Ali Ünal, a 62-year-old journalist and writer who used to write columns for the government-closed Zaman newspaper, faces 2 aggravated life sentences and additional 29,5 years in prison. Under arrest since August 16, 2016, Ünal is accused of being one of the leaders of the Gülen movement.
The Chief Prosecutor’s Office in Uşak province has recently completed a 228-page indictment against Ünal. Among the evidences the prosecutor’s office put forward to back up the accusation were Ünal’s translation of Fethullah Gülen’s books from Turkish to English, and his overseas trips. The indictment argues that Ünal met with Gülen in most of those trips.
Worked as an academic and a teacher of English language in his early career, Ünal wrote columns for several newspapers and magazines meanwhile translating faith-based books from Turkish to English and vice versa. Ünal wrote some 20 books and published Fountain and Yeni Ümit magazines as the editor-in-chief for some time.
Zaman newspaper is among dozen of media outlets that were shuttered by Turkish government under the rule of autocratic President Recep Tayyip Erdoğan over links to the movement.
The Stockholm Center for Freedom (SCF) has also documented that 264 journalists are now in jails as of July 18, most in pre-trial detention languishing in notorious Turkish prisons without even a conviction. Of those in Turkish prisons, 240 are arrested pending trial, only 24 journalists remain convicted and serving time in Turkish prisons. An outstanding detention warrants remain for 109 journalists who live in exile or remain at large in Turkey.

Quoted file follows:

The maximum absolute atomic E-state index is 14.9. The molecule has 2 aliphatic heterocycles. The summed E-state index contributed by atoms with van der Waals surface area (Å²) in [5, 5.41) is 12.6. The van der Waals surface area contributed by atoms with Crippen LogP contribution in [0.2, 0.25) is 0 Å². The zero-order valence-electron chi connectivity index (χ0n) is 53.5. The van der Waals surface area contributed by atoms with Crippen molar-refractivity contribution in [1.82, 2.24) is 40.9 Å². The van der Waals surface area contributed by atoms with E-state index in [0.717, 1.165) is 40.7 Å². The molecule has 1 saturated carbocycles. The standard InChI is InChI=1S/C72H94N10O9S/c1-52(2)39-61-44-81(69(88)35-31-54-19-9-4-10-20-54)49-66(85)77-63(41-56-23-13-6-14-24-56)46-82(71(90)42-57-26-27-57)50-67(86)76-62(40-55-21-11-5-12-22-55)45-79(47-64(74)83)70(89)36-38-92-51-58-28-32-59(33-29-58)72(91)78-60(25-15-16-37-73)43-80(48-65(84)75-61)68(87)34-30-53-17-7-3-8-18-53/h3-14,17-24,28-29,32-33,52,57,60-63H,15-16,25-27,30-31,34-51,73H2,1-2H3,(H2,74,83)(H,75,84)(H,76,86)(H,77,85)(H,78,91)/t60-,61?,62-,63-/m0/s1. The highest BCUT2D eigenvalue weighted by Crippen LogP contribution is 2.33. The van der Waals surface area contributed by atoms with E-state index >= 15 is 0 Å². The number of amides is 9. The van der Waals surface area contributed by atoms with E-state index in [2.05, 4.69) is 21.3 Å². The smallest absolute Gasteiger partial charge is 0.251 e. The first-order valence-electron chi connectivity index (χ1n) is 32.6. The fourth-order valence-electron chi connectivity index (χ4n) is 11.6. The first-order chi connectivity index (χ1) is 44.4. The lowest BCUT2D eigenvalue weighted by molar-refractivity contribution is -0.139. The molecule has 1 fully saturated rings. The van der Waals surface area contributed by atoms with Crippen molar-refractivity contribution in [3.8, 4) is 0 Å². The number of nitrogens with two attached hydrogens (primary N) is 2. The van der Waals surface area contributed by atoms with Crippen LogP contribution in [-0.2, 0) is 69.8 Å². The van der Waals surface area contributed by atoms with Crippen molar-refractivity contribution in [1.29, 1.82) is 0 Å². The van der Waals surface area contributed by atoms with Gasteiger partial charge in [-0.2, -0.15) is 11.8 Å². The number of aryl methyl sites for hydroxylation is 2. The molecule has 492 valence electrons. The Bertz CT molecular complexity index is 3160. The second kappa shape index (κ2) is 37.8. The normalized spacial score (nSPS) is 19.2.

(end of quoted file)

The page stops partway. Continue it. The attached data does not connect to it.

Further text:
Detaining tens of thousands of people over alleged links to the movement, the government also closed down more than 180 media outlets after the controversial coup attempt.
Turkey survived a controversial coup attempt on July 15, 2016 that killed over 240 people. Immediately after the putsch, the Justice and Development Party (AKP) government along with President Recep Tayyip Erdoğan pinned the blame on the Gülen movement.
Fethullah Gülen, who inspired the movement, strongly denied having any role in the failed coup and called for an international investigation into it, but President Erdoğan — calling the coup attempt “a gift from God” — and the government initiated a widespread purge aimed at cleansing sympathizers of the movement from within state institutions, dehumanizing its popular figures and putting them in custody.
Turkish Justice Minister Bekir Bozdağ announced on July 7, 2017 that at least 50,504 people have been arrested and 168,801 are the subject of legal proceedings. Turkey has suspended or dismissed more than 150,000 judges, teachers, police and civil servants since July 15, 2016. (SCF with turkeypurge.com) July 25, 2017